Why Did Donald Trump Jr. Post A Nazi Frog On Instagram?

Why Did Donald Trump Jr. Post A Nazi Frog On Instagram?

On Sunday, Donald Trump Jr. posted a meme on his Instagram account in response to Hillary Clinton’s “basket of deplorables” gaffe. Trump Sr. has repeatedly said his kids are some of his closest political advisors, and as with his own posts on social media, this one deserves some attention.


If the elder Donald has turned racial dog whistles into dog… megaphones, this is Donald Jr.’s version of a white supremacist shofar, sounded to awaken America’s slumbering bigots and draw them to his Instagram presence.

Why? Look over Donald Trump’s left shoulder. Images of that green frog first appeared on the internet years ago, as a harmless drawing on off-color message board sites like 4chan. This year, “Pepe the Frog” symbolizes something much more sinister.

Olivia Nuzzi explained the meme’s transformation in The Daily Beast in May:

It began in late 2015 on /r9k/, a controversial 4chan board where, as on any message board, it can be difficult to discern how serious commenters are being or if they’re just fucking around entirely. Nevertheless, /r9k/ has been tied to Elliot Rodger—the UC Santa Barbara shooter who killed six people in 2014—who found fans there, and GamerGate. There, Pepe transformed from harmless cartoon to big green monster.

“We basically mixed Pepe in with Nazi propaganda, etc. We built that association,” @JaredTSwift said.

He sent me a “rare Pepe,” an ironic categorization for certain versions of the meme: Pepe, his eyes red and irises swastika-shaped, against a trippy rainbow backdrop. “Do with it what you will,” he said.

Building the Trump association came next, after which @JaredTSwift said the images got crossover appeal. They began to move from 4chan to Twitter, which is when “journalists were exposed to it via Trump memes.”

On Jan. 7, Cheri Jacobus, a Republican consultant and pundit who is suing Trump for defamation and has been harassed by Trump supporters, tweeted, “The green frog symbol is what white supremacists use in their propaganda. U don’t want to go there.”

R/pepethefrog (NSFW) is a Reddit community devoted to variations on the image where Pepe has been drawn as various Europeans, one Finnish and one Hungarian, “protecting” their home countries from Syrian refugees; a Jewish stereotype; and of course, President Trump with his finger on the nuclear trigger.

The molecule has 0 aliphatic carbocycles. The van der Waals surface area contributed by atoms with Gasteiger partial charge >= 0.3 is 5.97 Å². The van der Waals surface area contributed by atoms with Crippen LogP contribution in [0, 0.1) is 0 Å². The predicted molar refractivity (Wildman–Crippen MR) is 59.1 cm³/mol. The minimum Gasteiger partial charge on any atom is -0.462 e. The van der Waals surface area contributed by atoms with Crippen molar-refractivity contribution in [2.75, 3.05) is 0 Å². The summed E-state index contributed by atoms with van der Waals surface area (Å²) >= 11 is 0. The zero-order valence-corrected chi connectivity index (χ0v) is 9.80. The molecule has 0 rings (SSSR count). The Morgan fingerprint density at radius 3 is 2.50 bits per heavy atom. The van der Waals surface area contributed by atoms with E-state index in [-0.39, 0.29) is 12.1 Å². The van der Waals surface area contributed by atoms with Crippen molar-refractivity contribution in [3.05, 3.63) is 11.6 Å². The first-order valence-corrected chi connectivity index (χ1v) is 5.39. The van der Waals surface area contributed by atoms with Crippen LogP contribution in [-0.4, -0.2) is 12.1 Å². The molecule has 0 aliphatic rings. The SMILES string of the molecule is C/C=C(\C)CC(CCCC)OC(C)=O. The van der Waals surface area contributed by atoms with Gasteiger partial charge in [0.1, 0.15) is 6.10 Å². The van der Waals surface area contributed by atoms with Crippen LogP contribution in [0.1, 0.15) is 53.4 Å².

Images of Pepe make frequent reference to “normies” and “kill all normies” — normies being anyone outside the alt right, white supremacist political ecosystem, as The Daily Stormer, the world’s largest white supremacist message board, explained recently in a post called “A Normie’s Guide to the Alt Right.” In the post, the site’s founder and editor, Andrew Anglin, explains that “Pepe became the mascot (he wasn’t ‘chosen’ by anyone, except the meme-mob, which is everyone) because he embodies the goal of couching idealism within irony.”

So when Donald Trump Jr. — and Roger Stone and David Duke — re-publishes this image, to borrow a Trumpian turn of phrase: He gets it better than anybody understands.

It’s not the first time Donald Jr. has gotten mixed up in the white supremacist crowd.

In March, after it was revealed that the Trump campaign gave press credentials to white supremacist radio show host James Edwards, Donald Jr. gave a brief interview to Edwards. He insisted afterwards that he hadn’t known at the time to whom he was speaking.

He then retweeted a well-known white supremacist, Theodore Beale, falsely claiming that a viral photo of a woman giving a Nazi salute outside of a Trump rally was really a Bernie Sanders supporter.

In July, when the Republican National Convention came to Cleveland, James Edwards was mysteriously granted press credentials for the event.

In August, Donald Jr. re-tweeted well-known white supremacist Kevin MacDonald, whom the Southern Poverty Law Center called “the neo-Nazi movement’s favorite academic.”

Given the sheer number of white supremacists Donald Jr. follows on Twitter, he could hardly be blamed for being such a successful mouthpiece for their hate speech — if his father wasn’t running for president.

Alas, the Republican nominee hasn’t presented much of a higher bar, hiring perhaps the most influential businessman on the alt right, Stephen Bannon, to be the CEO of his campaign. Since then, white supremacists say, Trump is the greatest hope they’ve ever had for creating a white entho-state in which racial and religious lines are openly marked as a matter of law and culture.

Photo: Instagram user donaldjtrumpjr.


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